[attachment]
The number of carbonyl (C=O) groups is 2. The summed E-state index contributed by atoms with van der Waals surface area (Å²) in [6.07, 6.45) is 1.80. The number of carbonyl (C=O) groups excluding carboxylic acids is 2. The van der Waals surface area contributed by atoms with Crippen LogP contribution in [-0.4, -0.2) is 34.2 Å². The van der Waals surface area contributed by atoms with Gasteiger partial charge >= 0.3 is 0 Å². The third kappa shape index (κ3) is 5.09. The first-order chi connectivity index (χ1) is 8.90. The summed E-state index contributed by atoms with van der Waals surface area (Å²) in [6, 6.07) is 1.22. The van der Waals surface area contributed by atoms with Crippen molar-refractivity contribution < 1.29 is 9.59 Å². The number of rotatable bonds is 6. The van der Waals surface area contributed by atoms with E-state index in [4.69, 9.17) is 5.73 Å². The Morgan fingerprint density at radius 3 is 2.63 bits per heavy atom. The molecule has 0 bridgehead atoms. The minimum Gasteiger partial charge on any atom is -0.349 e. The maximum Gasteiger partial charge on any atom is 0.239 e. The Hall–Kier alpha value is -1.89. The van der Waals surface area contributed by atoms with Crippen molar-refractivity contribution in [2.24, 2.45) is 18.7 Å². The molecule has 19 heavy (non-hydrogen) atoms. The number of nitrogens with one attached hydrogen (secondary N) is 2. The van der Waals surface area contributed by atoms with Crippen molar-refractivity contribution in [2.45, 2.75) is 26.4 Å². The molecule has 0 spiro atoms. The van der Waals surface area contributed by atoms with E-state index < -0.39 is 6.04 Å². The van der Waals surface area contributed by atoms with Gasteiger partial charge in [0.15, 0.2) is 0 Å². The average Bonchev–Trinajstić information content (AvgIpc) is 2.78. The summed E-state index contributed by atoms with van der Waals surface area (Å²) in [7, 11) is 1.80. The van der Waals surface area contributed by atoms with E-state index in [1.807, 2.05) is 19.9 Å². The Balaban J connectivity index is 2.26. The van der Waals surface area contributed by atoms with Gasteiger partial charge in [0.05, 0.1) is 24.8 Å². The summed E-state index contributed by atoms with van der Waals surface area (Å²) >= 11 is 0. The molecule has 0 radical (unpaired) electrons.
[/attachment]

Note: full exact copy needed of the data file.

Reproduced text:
The number of carbonyl (C=O) groups is 2. The summed E-state index contributed by atoms with van der Waals surface area (Å²) in [6.07, 6.45) is 1.80. The number of carbonyl (C=O) groups excluding carboxylic acids is 2. The van der Waals surface area contributed by atoms with Crippen LogP contribution in [-0.4, -0.2) is 34.2 Å². The van der Waals surface area contributed by atoms with Gasteiger partial charge >= 0.3 is 0 Å². The third kappa shape index (κ3) is 5.09. The first-order chi connectivity index (χ1) is 8.90. The summed E-state index contributed by atoms with van der Waals surface area (Å²) in [6, 6.07) is 1.22. The van der Waals surface area contributed by atoms with Crippen molar-refractivity contribution < 1.29 is 9.59 Å². The number of rotatable bonds is 6. The van der Waals surface area contributed by atoms with E-state index in [4.69, 9.17) is 5.73 Å². The Morgan fingerprint density at radius 3 is 2.63 bits per heavy atom. The molecule has 0 bridgehead atoms. The minimum Gasteiger partial charge on any atom is -0.349 e. The maximum Gasteiger partial charge on any atom is 0.239 e. The Hall–Kier alpha value is -1.89. The van der Waals surface area contributed by atoms with Crippen molar-refractivity contribution in [2.24, 2.45) is 18.7 Å². The molecule has 19 heavy (non-hydrogen) atoms. The number of nitrogens with one attached hydrogen (secondary N) is 2. The van der Waals surface area contributed by atoms with Crippen molar-refractivity contribution in [2.45, 2.75) is 26.4 Å². The molecule has 0 spiro atoms. The van der Waals surface area contributed by atoms with E-state index < -0.39 is 6.04 Å². The van der Waals surface area contributed by atoms with Gasteiger partial charge in [0.15, 0.2) is 0 Å². The average Bonchev–Trinajstić information content (AvgIpc) is 2.78. The summed E-state index contributed by atoms with van der Waals surface area (Å²) in [7, 11) is 1.80. The van der Waals surface area contributed by atoms with E-state index in [1.807, 2.05) is 19.9 Å². The Balaban J connectivity index is 2.26. The van der Waals surface area contributed by atoms with Gasteiger partial charge in [0.05, 0.1) is 24.8 Å². The summed E-state index contributed by atoms with van der Waals surface area (Å²) >= 11 is 0. The molecule has 0 radical (unpaired) electrons.